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Government and Politics




Ohio's senators respond to Libyan attack united yet divided
Brown questions Romney's accusation that that administration sided with attackers; Portman agrees with it
by WKSU's M.L. SCHULTZE
This story is part of a special series.


Web Editor
M.L. Schultze
 
In The Region:

Ohio’s congressional delegation and senators were united in expressing condolences to the families of the U.S. ambassador and three others killed in the attack on a consulate in Libya today. But WKSU’s M.L. Schultze reports that they showed political divisions as well.

Ohio sentators' response

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Ohio’s two U.S. senators were calling this morning for a measured response to the attacks on the consulate and a similar one on the embassy in Cairo.

But they showed some slightly different reads early on who should be included in that response.

U.S. Sen. Rob Portman, a Republican:

“With regard to these specific attacks we need to go after the perpetrators and hold them responsible. The government of Egypt and the government of Libya need to ensure that these folks are held accountable. And they also need to do a better job of protecting American soil just as we protect their embassies here in the United States.”

 

Sen. Sherrod Brown, a Democrat said a lot still needs to be known.

“If it is a terrorist act as we think, we should deal with it that way. And I look to the president as we always do in that situation, not to second guess, not to politicize, but for leadership, and I think the president so far has shown that.”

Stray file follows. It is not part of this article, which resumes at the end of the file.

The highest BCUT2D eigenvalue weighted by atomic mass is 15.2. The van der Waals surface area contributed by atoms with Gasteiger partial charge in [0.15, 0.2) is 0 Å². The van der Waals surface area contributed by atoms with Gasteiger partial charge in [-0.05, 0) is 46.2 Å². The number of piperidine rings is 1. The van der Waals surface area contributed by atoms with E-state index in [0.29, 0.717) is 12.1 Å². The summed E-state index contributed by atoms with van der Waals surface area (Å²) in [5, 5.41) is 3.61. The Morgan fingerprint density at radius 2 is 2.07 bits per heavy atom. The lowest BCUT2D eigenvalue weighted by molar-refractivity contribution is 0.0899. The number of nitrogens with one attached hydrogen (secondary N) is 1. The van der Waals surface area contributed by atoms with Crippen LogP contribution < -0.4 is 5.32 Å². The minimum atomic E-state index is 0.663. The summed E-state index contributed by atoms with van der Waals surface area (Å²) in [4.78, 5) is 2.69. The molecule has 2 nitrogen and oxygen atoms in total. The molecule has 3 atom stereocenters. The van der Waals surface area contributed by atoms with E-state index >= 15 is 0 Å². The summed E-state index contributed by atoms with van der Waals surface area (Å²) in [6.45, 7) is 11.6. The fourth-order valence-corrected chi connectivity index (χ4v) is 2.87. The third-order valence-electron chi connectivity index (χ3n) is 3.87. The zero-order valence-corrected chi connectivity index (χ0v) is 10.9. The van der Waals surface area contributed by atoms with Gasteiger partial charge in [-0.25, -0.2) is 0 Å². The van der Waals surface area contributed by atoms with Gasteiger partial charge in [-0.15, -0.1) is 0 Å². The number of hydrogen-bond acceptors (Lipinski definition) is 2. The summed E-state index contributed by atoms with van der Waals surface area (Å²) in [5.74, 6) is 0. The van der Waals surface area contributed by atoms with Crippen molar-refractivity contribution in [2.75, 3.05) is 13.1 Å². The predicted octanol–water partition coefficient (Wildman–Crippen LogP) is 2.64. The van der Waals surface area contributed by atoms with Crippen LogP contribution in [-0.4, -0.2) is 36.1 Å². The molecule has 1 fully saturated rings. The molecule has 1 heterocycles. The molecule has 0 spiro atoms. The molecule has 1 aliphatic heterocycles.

As word of the Libyan attack was breaking, President Obama’s opponent, Mitt Romney, accused the administration of apologizing for America’s values and sympathizing with the attackers. That was because of a statement the Egyptian embassy issued before the attacks. It was based on a video posted on the internet that portrayed the prophet Mohammed as a buffoon and a pedophile, and rejecting religious intolerance.

Brown says Romney was out of line.

“It was inappropriate on something like this to be critical of the president of the United States so quickly and so immediately of something happening like this.”

But Portman saw it differently.

“Of course I agree with him. I think pretty much all Americans would. We shouldn’t be apologizing for this. The United States government did nothing wrong. We should instead be saying this is outrageous, unacceptable and that those responsible ought to be held accountable. So I don’t think its politicizing it. I think it’s just common sense.”

Romney has also defended his statement. And President Obama issued a statement after the Libyan attack strongly condemning “the senseless violence.”

 


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